Words have meaning beyond what Webster says about them. They have sound. They have music. The tone with which they are spoken can alter their intent. "Come on," for example, can be a sarcastic quip, playful plea, or sexy appeal. Is the phrase whined or whinnied?
Words are, of course, writers' favorite playthings. But novelist Scott Dominic Carpenter is better at playing them than most. As a result, reading a Theory of Remainders is akin to solving a linguistic puzzle in which every utterance by Carpenter's antagonist may have a hidden definition, particularly when the word has meaning in multiple languages.
I enjoyed the game. However, the word play is only one reason to read Theory of Remainders. The protagonist of the story, a divorced father and psychiatrist still suffering from the murder of his teenage daughter and the unknown location of her remains, is a beautifully drawn character: sympathetic yet frustrating at times, angry but caring, selfish and also capable of great selfless. He is a true human and a great companion for an emotionally compelling psychological thriller.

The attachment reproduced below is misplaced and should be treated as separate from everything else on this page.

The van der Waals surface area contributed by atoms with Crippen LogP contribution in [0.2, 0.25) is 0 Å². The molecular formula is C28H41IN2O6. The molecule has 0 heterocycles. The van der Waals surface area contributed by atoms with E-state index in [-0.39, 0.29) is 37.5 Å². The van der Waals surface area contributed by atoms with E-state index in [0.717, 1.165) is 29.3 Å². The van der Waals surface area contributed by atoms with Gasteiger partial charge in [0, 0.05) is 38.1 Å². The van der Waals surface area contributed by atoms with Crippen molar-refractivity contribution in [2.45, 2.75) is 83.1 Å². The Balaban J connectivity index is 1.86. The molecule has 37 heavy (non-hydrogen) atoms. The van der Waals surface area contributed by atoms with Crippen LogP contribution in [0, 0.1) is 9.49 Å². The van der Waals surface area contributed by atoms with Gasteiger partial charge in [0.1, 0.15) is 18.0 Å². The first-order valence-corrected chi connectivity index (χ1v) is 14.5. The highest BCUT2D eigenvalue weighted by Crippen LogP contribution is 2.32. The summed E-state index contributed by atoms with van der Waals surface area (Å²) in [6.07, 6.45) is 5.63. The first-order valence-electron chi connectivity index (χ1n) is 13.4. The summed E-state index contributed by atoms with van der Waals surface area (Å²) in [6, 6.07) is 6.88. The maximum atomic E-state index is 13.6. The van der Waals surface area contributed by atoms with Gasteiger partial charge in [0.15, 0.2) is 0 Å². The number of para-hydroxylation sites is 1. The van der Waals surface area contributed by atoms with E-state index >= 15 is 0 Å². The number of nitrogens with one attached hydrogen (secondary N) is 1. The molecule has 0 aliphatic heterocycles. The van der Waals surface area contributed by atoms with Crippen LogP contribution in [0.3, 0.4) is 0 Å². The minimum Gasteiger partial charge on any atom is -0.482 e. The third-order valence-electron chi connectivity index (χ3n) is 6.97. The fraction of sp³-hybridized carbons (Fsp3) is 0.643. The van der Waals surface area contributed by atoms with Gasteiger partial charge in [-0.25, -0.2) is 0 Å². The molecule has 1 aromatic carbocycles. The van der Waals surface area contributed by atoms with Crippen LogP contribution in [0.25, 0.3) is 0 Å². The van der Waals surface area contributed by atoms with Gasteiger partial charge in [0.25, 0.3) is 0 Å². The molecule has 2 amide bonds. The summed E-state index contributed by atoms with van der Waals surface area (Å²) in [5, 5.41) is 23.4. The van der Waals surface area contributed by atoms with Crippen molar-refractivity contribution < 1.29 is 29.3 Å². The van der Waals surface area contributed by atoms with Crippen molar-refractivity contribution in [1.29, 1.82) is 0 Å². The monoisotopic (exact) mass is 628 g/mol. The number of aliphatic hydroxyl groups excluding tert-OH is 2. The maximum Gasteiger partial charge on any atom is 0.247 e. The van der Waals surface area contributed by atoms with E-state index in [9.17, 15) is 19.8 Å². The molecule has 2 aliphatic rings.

The setting is another reason to become engrossed in the novel. The story takes place in the Normandy region of France, a place of contradictions. Outsiders are unwelcome, yet tourism is the primary economic driver. The beaucolic landscape is still pockmarked with buried artillery shells from World War II. The omnipresent graves are a source of both national pride and sorrow. By the end of the novel, I had an affinity for the place--even if its inhabitants would have wanted to kick me out.
The setting inspired my wine pairing for this book. Chanson Pere & Fils is a Pinot Noir from the Burgandy region of France, oft said to produce the best reds in the world. This wine is a bit tart and spicy, yet the finish isn't too harsh. The wine's name means Father and Sons Song which, as you read the book, becomes particularly apt--though explaining why could spoil the ending.